1 tablespoon white wine or apple cider

For glaze: 2 tablespoons peach or apricot jelly

Combine flour and salt in a mixing bowl. Add the butter and cut in with a pastry cutter until the butter is the size of very small peas (work it a little longer than you do for conventional pie dough). Add the sour cream and stir with a fork until the dough clumps. Pour into a gallon-sized plastic bag. Working from the outside of the bag, gather the dough into a disk. Remove dough onto a lighly floured board and form into a rectangle. Chill for one hour in the refrigerator.

We will give the dough two "turns" or the process of rolling it out and folding it into thirds.

Bring the dough out of the refrigerator and give it the first turn: Roll the rectangle into a rectangle twice its size, keeping the same basic proportions. Fold the top of the dough toward you, about two-thirds over. And then fold the bottom half up over the folded dough. It's like folding a business letter in thirds. Refrigerate for 30 minutes.

Give the dough another turn, repeating the above process. This time, fold the dough in half again, like a book, and refrigerate for at least 45 minutes, or until thoroughly chilled.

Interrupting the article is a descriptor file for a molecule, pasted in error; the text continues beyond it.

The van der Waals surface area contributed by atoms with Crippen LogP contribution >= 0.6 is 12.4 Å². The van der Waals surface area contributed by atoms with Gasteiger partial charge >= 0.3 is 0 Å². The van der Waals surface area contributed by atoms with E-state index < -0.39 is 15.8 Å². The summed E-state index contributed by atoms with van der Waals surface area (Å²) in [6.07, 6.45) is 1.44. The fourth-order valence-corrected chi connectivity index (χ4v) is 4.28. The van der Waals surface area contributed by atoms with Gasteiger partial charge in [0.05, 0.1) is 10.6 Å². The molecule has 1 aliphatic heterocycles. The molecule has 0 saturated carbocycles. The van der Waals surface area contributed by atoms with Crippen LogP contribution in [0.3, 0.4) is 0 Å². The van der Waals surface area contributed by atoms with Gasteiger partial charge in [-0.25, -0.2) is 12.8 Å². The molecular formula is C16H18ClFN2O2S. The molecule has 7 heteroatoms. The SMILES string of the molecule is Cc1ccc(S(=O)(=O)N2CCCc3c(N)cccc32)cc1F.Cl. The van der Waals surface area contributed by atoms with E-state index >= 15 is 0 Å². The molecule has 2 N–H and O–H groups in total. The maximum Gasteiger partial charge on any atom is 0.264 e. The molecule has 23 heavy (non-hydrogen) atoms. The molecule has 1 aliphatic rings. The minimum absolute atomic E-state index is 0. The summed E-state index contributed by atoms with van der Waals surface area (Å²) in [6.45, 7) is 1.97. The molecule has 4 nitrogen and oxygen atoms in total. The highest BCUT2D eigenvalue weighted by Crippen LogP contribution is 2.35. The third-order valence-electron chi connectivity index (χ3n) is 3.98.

Combine the sugar, lemon juice and white wine in a large bowl. Peel the apples, cut in half and remove cores. Slice thinly crosswise into arcs and place in the bowl. Turn gently to cover with the sugar mixture.

Preheat the oven to 425 degrees.

Roll the dough out so it's an inch larger than a standard sheet tray. Place the dough on the tray. Arrange the apples in four overlapping rows down the tart, leaving a two-inch border on all sides. (Reserve apple-marinating juice.) Fold the edges up over the apples, making decorative pinched corners if you like.

Bake at 425 degrees for 40-45 minutes, or until the pastry has turned deep golden brown and the apples are tender.

Put the jelly in a small saucepan and heat over medium heat, adding enough of the apple marinating liquid to thin it out a bit. Brush this glaze on the warm tart and serve immediately, with whipped cream.

Baked Caramel Apples

From How to Eat, by Nigella Lawson

8 cooking apples, such as Haralson or Sweet 16

10 tablespoons butter

2/3 cup light brown sugar

1 cup apple brandy or apple wine

juice of 1 lemon

1/2 cup light cream

Preheat the oven to 350 degrees. Core the apples and, with a sharp knife, cut a line round each as if circling the equator. Put them in a roasting pan. Press in the butter and sugar, alternately, in the holes and press any excess on top. Pour the apple brandy or wine and lemon juice into the pan. Put them into the oven and cook for about 50 minutes or until soft.

Remove the apples to a plate or dish and pour the cooking juices and liquid into a saucepan. When you want to eat dessert, put the saucepan on a high heat. Let bubble till the liquid is reduced and thickened; it should be like a gooey sticky syrup. Stir in the cream and let bubble again for a few minutes and pour this fudgy sauce over the apples. Serve right away.